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Morale decline: workforce survey shows plummeting satisfaction

Only one in five doctors are satisfied with their current careers, a BMA survey reveals.

Man looking out of windowThe association’s quarterly tracker survey of views across the medical profession shows that morale has declined year on year.

GPs have the lowest satisfaction with their work-life balance but consultants saw the largest drop in reported satisfaction with the split between free and work time.

BMA council chair Mark Porter said: ‘The survey findings highlight the impact of the immense pressures on the NHS with three out of four GPs and half of consultants describing their workload as unmanageable. 

'Morale has also plummeted further since last year, leaving only one in five doctors stating they are satisfied with their current careers and many GPs and consultants considering early retirement.

‘The Government this week pledged an additional £2bn for the NHS, which is a welcome move but must be part of a long-term investment programme to recruit and retain doctors to ensure patients get the highest quality of care.’


Job-security concerns

The key findings from the BMA quarterly tracker survey, Current View from Across the Medical Profession, include: 

  • Three in 10 respondents were working less than full-time and these doctors were most likely to be GPs
  • Around three-quarters of GPs and more than half of consultants report an unmanageable or unsustainable workload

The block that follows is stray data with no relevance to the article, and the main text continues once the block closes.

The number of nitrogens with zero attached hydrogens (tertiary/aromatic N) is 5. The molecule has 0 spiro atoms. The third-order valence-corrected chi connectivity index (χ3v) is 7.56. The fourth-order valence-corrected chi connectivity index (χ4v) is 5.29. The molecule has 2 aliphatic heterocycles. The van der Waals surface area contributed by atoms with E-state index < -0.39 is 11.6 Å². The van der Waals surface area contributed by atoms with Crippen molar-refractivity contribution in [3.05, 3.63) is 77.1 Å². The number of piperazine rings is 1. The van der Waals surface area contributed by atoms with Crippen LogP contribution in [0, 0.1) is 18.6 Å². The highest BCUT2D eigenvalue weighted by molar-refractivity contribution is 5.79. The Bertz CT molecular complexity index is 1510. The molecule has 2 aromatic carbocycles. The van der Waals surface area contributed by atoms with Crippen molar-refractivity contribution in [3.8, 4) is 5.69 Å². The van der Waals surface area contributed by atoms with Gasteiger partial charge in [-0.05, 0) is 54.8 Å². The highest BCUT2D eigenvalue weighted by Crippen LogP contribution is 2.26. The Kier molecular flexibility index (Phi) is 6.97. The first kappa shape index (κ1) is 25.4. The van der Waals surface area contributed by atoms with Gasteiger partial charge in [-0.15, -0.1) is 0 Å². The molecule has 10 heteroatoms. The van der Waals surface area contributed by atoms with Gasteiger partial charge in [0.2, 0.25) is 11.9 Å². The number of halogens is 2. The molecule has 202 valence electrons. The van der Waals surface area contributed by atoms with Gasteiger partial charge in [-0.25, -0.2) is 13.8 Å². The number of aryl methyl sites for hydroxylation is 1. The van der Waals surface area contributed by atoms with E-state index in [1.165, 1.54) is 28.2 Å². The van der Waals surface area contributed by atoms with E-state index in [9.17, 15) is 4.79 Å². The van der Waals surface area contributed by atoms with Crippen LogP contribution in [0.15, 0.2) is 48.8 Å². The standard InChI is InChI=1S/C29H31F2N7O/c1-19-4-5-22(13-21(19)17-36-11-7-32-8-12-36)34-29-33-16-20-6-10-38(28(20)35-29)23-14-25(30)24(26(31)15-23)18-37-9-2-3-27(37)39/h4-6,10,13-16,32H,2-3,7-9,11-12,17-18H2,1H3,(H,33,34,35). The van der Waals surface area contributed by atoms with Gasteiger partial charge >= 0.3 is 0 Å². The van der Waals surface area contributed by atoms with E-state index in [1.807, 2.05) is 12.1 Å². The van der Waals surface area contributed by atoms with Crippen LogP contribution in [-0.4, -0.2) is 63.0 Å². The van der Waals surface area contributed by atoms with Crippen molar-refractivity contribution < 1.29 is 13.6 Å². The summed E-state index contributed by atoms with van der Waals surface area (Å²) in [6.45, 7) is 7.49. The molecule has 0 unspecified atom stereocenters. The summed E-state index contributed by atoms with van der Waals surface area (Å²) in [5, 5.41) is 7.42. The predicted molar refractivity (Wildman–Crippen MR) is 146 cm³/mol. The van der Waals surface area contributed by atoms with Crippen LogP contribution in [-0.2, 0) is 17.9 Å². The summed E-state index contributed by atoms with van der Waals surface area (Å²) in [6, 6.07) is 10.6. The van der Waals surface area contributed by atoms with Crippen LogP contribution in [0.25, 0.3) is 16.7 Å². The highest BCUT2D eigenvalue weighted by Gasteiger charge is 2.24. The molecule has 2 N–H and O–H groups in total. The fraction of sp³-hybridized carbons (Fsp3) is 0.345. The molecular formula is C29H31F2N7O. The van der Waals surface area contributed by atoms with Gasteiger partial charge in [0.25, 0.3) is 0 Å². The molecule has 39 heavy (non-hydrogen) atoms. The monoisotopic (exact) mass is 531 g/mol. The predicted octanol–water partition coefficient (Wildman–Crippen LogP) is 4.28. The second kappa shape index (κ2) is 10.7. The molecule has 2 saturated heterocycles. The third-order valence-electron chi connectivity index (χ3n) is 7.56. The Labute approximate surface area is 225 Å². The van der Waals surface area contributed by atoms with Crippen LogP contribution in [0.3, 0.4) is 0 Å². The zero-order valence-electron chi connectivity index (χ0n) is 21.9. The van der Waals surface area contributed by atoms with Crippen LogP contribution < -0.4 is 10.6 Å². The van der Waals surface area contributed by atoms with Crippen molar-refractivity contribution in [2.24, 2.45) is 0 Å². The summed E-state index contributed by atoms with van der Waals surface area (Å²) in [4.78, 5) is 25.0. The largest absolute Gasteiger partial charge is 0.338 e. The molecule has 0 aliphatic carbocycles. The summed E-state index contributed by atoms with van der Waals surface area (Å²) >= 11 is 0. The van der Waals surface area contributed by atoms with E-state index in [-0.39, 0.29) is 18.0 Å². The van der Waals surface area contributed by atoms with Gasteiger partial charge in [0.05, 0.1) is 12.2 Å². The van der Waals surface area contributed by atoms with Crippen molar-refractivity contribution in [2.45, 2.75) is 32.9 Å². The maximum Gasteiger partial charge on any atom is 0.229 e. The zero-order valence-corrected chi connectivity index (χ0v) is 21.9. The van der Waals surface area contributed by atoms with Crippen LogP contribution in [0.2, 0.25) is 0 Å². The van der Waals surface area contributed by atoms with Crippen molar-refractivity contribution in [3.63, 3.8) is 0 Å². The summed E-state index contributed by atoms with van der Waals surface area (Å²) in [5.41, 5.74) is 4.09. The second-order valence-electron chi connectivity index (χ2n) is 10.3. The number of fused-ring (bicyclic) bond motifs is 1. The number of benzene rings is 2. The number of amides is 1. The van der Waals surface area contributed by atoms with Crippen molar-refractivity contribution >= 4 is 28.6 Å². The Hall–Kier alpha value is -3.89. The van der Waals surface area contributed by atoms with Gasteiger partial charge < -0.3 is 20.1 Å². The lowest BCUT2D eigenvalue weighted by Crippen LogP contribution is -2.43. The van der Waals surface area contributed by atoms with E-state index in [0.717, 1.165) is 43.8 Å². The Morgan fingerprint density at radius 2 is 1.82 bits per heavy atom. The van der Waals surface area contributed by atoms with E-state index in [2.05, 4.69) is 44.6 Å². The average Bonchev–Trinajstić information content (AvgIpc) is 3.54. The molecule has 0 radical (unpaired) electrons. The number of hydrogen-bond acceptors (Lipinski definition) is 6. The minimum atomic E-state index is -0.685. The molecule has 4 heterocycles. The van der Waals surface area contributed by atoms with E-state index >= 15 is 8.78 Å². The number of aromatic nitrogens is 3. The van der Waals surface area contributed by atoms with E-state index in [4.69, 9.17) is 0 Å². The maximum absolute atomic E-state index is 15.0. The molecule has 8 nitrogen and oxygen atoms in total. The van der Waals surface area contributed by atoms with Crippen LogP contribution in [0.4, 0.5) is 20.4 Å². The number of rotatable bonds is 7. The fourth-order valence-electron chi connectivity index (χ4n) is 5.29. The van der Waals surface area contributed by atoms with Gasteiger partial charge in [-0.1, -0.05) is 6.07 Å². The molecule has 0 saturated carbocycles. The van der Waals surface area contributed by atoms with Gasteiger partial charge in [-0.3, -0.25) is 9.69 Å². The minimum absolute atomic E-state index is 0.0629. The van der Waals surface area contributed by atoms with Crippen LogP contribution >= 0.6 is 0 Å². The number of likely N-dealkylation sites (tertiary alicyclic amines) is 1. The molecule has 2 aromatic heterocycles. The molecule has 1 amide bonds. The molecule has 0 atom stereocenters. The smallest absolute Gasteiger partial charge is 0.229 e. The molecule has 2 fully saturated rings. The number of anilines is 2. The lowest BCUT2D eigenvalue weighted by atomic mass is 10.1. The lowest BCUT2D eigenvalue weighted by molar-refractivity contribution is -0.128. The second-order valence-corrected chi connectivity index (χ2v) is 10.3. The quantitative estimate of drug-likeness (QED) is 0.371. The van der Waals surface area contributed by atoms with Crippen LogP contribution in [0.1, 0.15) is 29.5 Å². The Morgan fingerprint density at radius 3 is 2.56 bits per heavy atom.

• 50 per cent of respondents described their morale as low or very low, up from 40 per cent last quarter
  • GPs and staff, associate specialist and specialty doctors were the most concerned about job security, with junior doctors being the least concerned
  • More than half had seen an increase in waiting times for patients and 35 per cent have seen a breach in the four-hour emergency medicine target at their hospitals or one nearby in the three months up to September
  • Of those who reported unmanageable or unsustainable workloads, 90 per cent had considered retiring early, working less than full-time, working overseas or leaving the profession altogether
  • One in 10 of the doctors who raised concerns about the standards of patient care in their workplace felt they had been penalised for doing so. This figure has not changed since September 2013 despite attempts to encourage NHS whistleblowing.

The survey was sent to 1,020 doctors of which 451 responded. 

Read the survey



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